Mourning Cloak Butterfly Caterpillar and Adult

2014 August 27

In the first week of August 2013, Sam and Rosie each found one of these delightful black, spiky caterpillars with orange spots on their backs. They were quite large, over two inches long.

From the side, we can see that they also have orange prolegs.

Identifying these is no trick at all: the only thing that even looks close are the caterpillars of Mourning Cloak butterflies, Nymphalis antiopa.

They weren’t found on their foodplant (around here, they would most likely be on cottonwood, aspen, or birch), which suggested that they were looking for a place to pupate. So, we put them into a cage, and they promptly made these brown, spiky chrysalises:

In this next picture, you can see the caterpillar skin that sloughed off when the chrysalis formed:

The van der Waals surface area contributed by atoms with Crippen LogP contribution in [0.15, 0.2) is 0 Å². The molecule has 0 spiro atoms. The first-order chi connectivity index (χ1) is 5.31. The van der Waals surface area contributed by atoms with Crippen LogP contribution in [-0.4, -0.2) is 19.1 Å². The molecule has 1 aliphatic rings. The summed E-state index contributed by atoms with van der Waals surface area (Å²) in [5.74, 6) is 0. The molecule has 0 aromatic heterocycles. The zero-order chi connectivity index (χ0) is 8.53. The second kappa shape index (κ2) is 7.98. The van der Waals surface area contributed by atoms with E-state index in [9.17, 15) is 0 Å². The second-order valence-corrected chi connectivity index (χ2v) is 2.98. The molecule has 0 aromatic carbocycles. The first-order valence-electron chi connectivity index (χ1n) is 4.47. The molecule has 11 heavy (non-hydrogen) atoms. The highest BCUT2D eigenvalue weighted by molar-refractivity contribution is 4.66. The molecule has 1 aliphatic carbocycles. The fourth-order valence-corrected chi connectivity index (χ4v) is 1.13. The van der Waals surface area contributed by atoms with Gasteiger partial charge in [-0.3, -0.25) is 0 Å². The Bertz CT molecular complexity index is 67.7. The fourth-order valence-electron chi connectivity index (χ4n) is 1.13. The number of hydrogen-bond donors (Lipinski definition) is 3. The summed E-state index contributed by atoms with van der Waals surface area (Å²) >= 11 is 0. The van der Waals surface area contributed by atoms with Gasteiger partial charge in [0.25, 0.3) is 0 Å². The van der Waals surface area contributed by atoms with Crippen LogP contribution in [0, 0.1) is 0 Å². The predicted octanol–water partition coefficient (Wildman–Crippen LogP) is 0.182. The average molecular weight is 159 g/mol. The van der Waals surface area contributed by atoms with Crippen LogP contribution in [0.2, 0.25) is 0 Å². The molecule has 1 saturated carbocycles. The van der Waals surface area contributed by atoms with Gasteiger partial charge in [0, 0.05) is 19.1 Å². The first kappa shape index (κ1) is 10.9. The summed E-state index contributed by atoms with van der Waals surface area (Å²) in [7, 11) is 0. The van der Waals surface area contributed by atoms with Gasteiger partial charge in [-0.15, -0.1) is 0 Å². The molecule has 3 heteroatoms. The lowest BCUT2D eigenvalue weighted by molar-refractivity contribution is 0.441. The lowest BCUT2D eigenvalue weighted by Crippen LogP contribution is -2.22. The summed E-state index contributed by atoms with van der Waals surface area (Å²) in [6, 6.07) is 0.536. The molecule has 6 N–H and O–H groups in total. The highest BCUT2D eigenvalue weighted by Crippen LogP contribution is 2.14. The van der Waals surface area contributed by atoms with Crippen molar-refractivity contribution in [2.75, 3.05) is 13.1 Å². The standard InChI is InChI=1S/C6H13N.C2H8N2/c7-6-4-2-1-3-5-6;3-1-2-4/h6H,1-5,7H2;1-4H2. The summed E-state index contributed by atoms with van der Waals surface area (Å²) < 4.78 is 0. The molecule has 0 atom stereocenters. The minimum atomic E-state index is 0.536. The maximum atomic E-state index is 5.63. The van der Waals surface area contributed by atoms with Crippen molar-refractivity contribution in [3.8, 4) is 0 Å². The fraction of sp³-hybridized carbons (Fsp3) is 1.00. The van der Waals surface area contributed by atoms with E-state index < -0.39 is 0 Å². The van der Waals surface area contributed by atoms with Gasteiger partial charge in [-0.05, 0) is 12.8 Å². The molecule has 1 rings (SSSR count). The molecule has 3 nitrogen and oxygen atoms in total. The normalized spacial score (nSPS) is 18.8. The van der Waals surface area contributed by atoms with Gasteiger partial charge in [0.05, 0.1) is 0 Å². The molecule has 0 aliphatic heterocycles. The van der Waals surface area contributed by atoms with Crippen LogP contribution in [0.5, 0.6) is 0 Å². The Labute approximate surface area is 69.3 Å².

They emerged as adults about 2 weeks later. Yep, those are Mourning Cloaks, all right.

Mourning Cloaks are unusual in that they overwinter as adults. They find a protected spot where they can pretend to be a dead leaf or bit of bark all winter, and then fly first thing in the spring. While the top sides of their wings are fairly colorful, the undersides look as much like a piece of bark as one could wish:

They have an unrolling proboscis like other butterflies do, but they don’t generally like to go to flowers for nectar. Probably because the times that the adults are flying are also the times when there aren’t a lot of nectar-bearing flowers available. They prefer juice from rotting fruit (in the fall) and tree saps (in the spring).

2 Responses
  1. Carole permalink
    August 27, 2014

    Willows are their main food source here, but have never seen one.

  2. Terry Clark permalink
    June 20, 2021

    I found at least 50 of these caterpillars on my corkscrew willow tree this morning….on the Oregon southern coast

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